But Canada has a chequered history with its Sikh diaspora, replete with racist policies and actions. The relationship between Canadian Sikhs and Punjabi Sikhs is also fraught. Salman Rushdie, who moved from India to the United Kingdom as a teenager, famously wrote that emigrants’ “physical alienation from India almost inevitably means that we will not be capable of reclaiming precisely the thing that was lost: that we will, in short, create fictions, not actual cities or villages, but invisible ones, imaginary homelands.” Canadian Sikhs are no exception.

Canada was a hotbed for Sikh religious separatism during the 1980s and 1990s, when a number of Sikhs advocated for the creation of an independent Sikh homeland in the Punjab called Khalistan. The movement for a “Sikh nation” was violent, as was the Indian government’s clampdown against it. The differences it sowed—between Sikhs and the Indian government, but also among Sikhs themselves—have never been fully reconciled. Many Sikhs in Canada, especially younger ones, remember those years very differently from Sikhs in Punjab, who had to contend directly with the violence.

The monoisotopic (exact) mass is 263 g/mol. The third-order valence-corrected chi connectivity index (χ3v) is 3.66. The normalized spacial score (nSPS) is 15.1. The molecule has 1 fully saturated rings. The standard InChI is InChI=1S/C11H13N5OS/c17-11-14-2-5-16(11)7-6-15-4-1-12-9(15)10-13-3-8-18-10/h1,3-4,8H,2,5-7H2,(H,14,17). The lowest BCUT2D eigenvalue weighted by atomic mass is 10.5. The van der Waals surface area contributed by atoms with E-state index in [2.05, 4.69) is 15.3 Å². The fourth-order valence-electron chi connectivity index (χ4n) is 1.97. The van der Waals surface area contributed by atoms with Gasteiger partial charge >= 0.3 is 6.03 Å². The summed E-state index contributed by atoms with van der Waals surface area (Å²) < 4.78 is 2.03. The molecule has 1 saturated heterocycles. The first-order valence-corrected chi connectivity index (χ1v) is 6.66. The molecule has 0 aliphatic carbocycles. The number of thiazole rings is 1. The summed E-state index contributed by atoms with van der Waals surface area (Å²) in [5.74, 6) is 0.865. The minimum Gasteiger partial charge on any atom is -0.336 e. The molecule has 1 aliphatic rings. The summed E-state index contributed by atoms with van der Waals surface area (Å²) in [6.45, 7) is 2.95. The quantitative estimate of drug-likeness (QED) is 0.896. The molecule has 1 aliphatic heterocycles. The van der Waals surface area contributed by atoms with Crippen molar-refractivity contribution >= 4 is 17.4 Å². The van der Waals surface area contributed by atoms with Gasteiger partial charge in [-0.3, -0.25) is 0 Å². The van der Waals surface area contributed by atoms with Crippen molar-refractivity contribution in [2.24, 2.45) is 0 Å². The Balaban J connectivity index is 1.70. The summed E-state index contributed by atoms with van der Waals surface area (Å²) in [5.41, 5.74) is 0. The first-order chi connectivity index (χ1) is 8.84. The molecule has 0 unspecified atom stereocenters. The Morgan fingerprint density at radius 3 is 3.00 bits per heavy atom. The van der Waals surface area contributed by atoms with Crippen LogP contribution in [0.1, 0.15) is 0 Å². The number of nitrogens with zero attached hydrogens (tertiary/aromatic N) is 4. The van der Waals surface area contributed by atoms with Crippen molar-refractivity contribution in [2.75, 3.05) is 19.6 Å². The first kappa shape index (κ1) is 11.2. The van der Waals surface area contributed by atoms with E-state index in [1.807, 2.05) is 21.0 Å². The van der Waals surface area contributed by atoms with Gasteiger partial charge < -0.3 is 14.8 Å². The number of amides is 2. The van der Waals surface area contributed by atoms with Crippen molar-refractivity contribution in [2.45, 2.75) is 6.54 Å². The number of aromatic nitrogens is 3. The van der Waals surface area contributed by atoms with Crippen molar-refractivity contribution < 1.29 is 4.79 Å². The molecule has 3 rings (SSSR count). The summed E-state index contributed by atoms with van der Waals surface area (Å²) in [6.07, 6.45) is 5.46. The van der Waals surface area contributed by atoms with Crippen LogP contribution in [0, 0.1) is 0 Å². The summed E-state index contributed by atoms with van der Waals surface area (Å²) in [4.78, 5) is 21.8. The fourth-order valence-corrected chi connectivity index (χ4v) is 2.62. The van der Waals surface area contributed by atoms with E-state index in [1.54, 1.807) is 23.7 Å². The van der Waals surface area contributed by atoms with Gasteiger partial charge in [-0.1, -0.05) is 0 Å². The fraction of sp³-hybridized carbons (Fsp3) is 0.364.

Jagmeet has brought many of these divisions back to the fore with his statements and acts. A sharp critic of the Indian government, he advocated for many years to declare the 1984 massacre—thousands of Sikhs were murdered following the assassination of the Indian prime minister Indira Gandhi—a genocide. And when asked if he supports an independent Sikh state, he has spoken in broad terms about his enthusiastic support for the right to self-determination.

Jagmeet’s activism around 1984 has helped make him popular among left-leaning Canadian Sikhs, who see his stance as illustrative of his—and their—broader embrace of human-rights and social justice. Jagmeet’s public outreach to marginalised groups, particularly the LGBT community, and his strong positions on labour laws and tax reforms, are also part of his project: creating a broad coalition that includes social-justice activists, young progressives and what Canada calls its “visible minorities”—non-white, non-aboriginal citizens—that will, if all goes according to plan, deliver him to the post of prime minister.

This is an extract from “Model Minority,” the cover story of The Caravan’s February 2018 issue, by the journalist Daniel Block. It has been edited and condensed.